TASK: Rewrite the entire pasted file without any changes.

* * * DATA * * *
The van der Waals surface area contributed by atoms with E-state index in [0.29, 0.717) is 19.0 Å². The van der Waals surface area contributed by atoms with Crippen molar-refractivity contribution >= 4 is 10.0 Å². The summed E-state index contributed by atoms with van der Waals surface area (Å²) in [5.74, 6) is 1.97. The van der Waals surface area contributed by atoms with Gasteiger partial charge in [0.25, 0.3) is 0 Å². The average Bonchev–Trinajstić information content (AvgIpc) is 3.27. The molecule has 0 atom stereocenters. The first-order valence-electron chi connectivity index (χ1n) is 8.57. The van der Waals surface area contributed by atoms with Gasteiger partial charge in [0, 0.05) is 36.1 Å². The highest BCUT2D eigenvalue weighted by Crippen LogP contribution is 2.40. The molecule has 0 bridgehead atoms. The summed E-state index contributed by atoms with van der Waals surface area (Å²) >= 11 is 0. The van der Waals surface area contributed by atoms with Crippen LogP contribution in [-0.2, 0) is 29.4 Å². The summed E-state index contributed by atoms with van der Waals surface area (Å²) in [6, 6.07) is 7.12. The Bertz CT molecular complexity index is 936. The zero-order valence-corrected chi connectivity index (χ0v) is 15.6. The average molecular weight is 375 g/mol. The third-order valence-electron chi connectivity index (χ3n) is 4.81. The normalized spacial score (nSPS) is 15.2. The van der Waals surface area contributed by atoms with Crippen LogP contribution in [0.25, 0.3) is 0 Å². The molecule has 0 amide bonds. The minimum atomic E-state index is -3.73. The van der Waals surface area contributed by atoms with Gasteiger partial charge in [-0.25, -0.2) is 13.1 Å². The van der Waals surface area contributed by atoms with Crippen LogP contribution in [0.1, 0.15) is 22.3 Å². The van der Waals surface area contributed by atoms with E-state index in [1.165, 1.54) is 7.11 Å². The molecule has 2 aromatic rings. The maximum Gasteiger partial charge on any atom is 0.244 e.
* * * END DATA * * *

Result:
The van der Waals surface area contributed by atoms with E-state index in [0.29, 0.717) is 19.0 Å². The van der Waals surface area contributed by atoms with Crippen molar-refractivity contribution >= 4 is 10.0 Å². The summed E-state index contributed by atoms with van der Waals surface area (Å²) in [5.74, 6) is 1.97. The van der Waals surface area contributed by atoms with Gasteiger partial charge in [0.25, 0.3) is 0 Å². The average Bonchev–Trinajstić information content (AvgIpc) is 3.27. The molecule has 0 atom stereocenters. The first-order valence-electron chi connectivity index (χ1n) is 8.57. The van der Waals surface area contributed by atoms with Gasteiger partial charge in [0, 0.05) is 36.1 Å². The highest BCUT2D eigenvalue weighted by Crippen LogP contribution is 2.40. The molecule has 0 bridgehead atoms. The summed E-state index contributed by atoms with van der Waals surface area (Å²) >= 11 is 0. The van der Waals surface area contributed by atoms with Crippen LogP contribution in [-0.2, 0) is 29.4 Å². The summed E-state index contributed by atoms with van der Waals surface area (Å²) in [6, 6.07) is 7.12. The Bertz CT molecular complexity index is 936. The zero-order valence-corrected chi connectivity index (χ0v) is 15.6. The average molecular weight is 375 g/mol. The third-order valence-electron chi connectivity index (χ3n) is 4.81. The normalized spacial score (nSPS) is 15.2. The van der Waals surface area contributed by atoms with Crippen LogP contribution in [0.25, 0.3) is 0 Å². The molecule has 0 amide bonds. The minimum atomic E-state index is -3.73. The van der Waals surface area contributed by atoms with Gasteiger partial charge in [-0.25, -0.2) is 13.1 Å². The van der Waals surface area contributed by atoms with Crippen LogP contribution in [0.1, 0.15) is 22.3 Å². The van der Waals surface area contributed by atoms with E-state index in [1.165, 1.54) is 7.11 Å². The molecule has 2 aromatic rings. The maximum Gasteiger partial charge on any atom is 0.244 e.